On this day, in 1950, Milada Horakova, a Czechoslovak politician was executed by Communists because of a false accusation of treason and espionage. The trial of hers and her twelve colleagues was nothing but a show trial. It was broadcasted on radio and people were forced to listen to it when they had breaks; before every movie in the cinema there were short versions of the trial. The evilness of the regime didn’t stop at nothing and so there were even letters from little children petitioning for the death penalty for her!!!

In spite of efforts of famous names such as Albert Einstein, Winston Churchill or Eleanor Roosevelt, who asked for her life, Horakova was sentenced to death along with three of her colleagues, and hanged. She was only 49 years old.

She is regarded as a symbol of anti-Communist resistance for her firm and courageous stance during her trial. She was fighting for the truth till the very end although she had to go through some tough communist interrogations repeatedly. She was defending herself in front of the “judges” with her head held high even though she knew she was fighting windmills.

This monster trail was here for one and simple reason. Unfortunately for Horakova, somebody had to die so that people would be scared and obedient. And after her execution, they really were. For many years…

You can commemorate this terrible event when visiting the Memorial of the Victims of Communism in Petrin Hill. But think about all those other people who suffered or even died because of the communistic regime. There were many others like Milada Horakova and we shall never forget them.

Why Are Czechs Called Czechs And Not Anything Else?

Jan 27, 16:20 Filed under history

Amazing view from Petrin Observation Tower History is, without any doubt, an important aspect of any nation and it’s self-awareness. And historical myths have even better impact because they are often better known than the facts. So let’s retell the two most popular Czech legends narrating how it all began. Once upon a time…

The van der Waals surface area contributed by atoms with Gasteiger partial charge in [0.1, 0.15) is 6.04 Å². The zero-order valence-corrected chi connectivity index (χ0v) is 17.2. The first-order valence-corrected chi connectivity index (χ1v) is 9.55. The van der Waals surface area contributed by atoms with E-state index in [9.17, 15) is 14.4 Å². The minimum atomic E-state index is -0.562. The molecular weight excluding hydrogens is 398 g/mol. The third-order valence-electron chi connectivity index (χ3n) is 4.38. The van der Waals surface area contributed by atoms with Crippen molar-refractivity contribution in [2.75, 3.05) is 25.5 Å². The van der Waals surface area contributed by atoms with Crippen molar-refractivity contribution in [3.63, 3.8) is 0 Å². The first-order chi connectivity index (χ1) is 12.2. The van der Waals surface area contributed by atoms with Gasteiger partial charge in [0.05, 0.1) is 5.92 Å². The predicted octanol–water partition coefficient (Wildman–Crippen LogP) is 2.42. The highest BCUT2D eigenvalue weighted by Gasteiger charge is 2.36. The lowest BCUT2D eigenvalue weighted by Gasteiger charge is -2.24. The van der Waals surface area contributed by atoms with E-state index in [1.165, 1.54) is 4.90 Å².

There were three brothers named Czech, Lech and Rus. One day, they decided to find for their tribes and themselves a new place to live, and so they all set out for a long journey across the Europe. After some days had passed, the brother Rus suddenly said. „This is the new home for me and my tribe!“ and so they stayed and founded Russia.

The two brothers and their tribes walked for many days, when they climbed up a hill that is now called Rip (Říp). There they had a wonderful view of the land that the forefather Czech called the „land of milk and honey“, and decided to settle here with his tribe.

To honour this great man, the people of his tribe started to call themselves Czechs. And they still do now. And brother Lech? He continued his journey with his people and settled in present-day Poland.

The Rip Hill is about 50 km north of Prague and you can see it from the Petrin tower at Petrin Hill. The Petrin tower, which is “Prague’s miniature Eiffel Tower”, is open from 10 a.m. till 8 p.m. and costs 30 CZK. You get to see not only Rip Hill but also the whole city and it’s surroundings. It’s worth it!

Albert Einstein lived in Prague as well

Nov 29, 11:18 Filed under history

Albert Einstein Did you know that Albert Einstein himself was in Prague? The famous German-born American theoretical physicist widely regarded as the most important scientist of the 20th century and one of the greatest physicists of all time was walking the streets of Prague some 95 years ago! He did not only visit Prague, he actually worked here!

Later Nobel Prize winner in Physics, Albert Einstein, came to Prague in 1911 when he was 31 with his family – his wife Mileva and two sons, Hans Albert (7 years) and Eduard (1 year). Einstein was appointed a full professor at the German University in Prague. He held lectures about mechanics and kinetic heat theory.

A new flat was built for Einstein and his family in the Prague district Smichov. They lived in Lesnicka 7 at the left bank of the Vltava River. But Einstein spent most of his free time in the salon of Mrs. Bertha Fanta on the Old Town Square where a debating circle met regularly. Famous participants apart from Einstein here were writers Max Brod and Franz Kafka. Einstein liked coming here with his violin and between literary discussions he took part in musical events to entertain his friends.